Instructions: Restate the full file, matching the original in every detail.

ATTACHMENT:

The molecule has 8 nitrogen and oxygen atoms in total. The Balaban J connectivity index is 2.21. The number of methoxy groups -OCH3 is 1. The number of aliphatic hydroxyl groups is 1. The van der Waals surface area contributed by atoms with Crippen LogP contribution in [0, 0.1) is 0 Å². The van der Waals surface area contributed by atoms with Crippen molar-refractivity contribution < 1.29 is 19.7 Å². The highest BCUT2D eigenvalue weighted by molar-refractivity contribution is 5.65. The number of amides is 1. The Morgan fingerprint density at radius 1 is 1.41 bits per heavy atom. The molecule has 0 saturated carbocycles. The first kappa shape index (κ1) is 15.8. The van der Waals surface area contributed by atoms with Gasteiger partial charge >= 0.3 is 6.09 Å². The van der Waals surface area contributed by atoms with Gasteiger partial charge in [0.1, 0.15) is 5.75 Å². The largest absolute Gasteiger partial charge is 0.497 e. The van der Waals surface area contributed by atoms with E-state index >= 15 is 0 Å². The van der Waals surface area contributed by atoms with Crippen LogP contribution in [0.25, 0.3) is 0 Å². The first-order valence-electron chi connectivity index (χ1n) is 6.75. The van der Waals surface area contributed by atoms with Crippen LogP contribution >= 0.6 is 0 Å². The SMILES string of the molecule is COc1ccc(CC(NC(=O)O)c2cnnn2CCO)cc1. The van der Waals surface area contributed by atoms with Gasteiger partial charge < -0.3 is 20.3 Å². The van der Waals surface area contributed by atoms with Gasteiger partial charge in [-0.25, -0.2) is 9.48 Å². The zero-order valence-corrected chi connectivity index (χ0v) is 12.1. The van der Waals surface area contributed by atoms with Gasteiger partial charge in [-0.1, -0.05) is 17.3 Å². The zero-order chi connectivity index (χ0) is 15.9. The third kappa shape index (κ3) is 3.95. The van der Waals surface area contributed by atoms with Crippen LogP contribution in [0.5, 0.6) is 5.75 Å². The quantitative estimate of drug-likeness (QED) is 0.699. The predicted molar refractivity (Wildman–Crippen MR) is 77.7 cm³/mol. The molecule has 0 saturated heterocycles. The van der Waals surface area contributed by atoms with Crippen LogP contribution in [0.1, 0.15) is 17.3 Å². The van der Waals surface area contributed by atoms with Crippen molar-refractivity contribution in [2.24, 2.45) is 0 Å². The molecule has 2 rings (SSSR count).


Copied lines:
The molecule has 8 nitrogen and oxygen atoms in total. The Balaban J connectivity index is 2.21. The number of methoxy groups -OCH3 is 1. The number of aliphatic hydroxyl groups is 1. The van der Waals surface area contributed by atoms with Crippen LogP contribution in [0, 0.1) is 0 Å². The van der Waals surface area contributed by atoms with Crippen molar-refractivity contribution < 1.29 is 19.7 Å². The highest BCUT2D eigenvalue weighted by molar-refractivity contribution is 5.65. The number of amides is 1. The Morgan fingerprint density at radius 1 is 1.41 bits per heavy atom. The molecule has 0 saturated carbocycles. The first kappa shape index (κ1) is 15.8. The van der Waals surface area contributed by atoms with Gasteiger partial charge >= 0.3 is 6.09 Å². The van der Waals surface area contributed by atoms with Gasteiger partial charge in [0.1, 0.15) is 5.75 Å². The largest absolute Gasteiger partial charge is 0.497 e. The van der Waals surface area contributed by atoms with E-state index >= 15 is 0 Å². The van der Waals surface area contributed by atoms with Crippen LogP contribution in [0.25, 0.3) is 0 Å². The first-order valence-electron chi connectivity index (χ1n) is 6.75. The van der Waals surface area contributed by atoms with Crippen LogP contribution >= 0.6 is 0 Å². The SMILES string of the molecule is COc1ccc(CC(NC(=O)O)c2cnnn2CCO)cc1. The van der Waals surface area contributed by atoms with Gasteiger partial charge < -0.3 is 20.3 Å². The van der Waals surface area contributed by atoms with Gasteiger partial charge in [-0.25, -0.2) is 9.48 Å². The zero-order valence-corrected chi connectivity index (χ0v) is 12.1. The van der Waals surface area contributed by atoms with Gasteiger partial charge in [-0.1, -0.05) is 17.3 Å². The zero-order chi connectivity index (χ0) is 15.9. The third kappa shape index (κ3) is 3.95. The van der Waals surface area contributed by atoms with Crippen LogP contribution in [0.5, 0.6) is 5.75 Å². The quantitative estimate of drug-likeness (QED) is 0.699. The predicted molar refractivity (Wildman–Crippen MR) is 77.7 cm³/mol. The molecule has 0 saturated heterocycles. The van der Waals surface area contributed by atoms with Crippen LogP contribution in [0.1, 0.15) is 17.3 Å². The van der Waals surface area contributed by atoms with Crippen molar-refractivity contribution in [2.24, 2.45) is 0 Å². The molecule has 2 rings (SSSR count).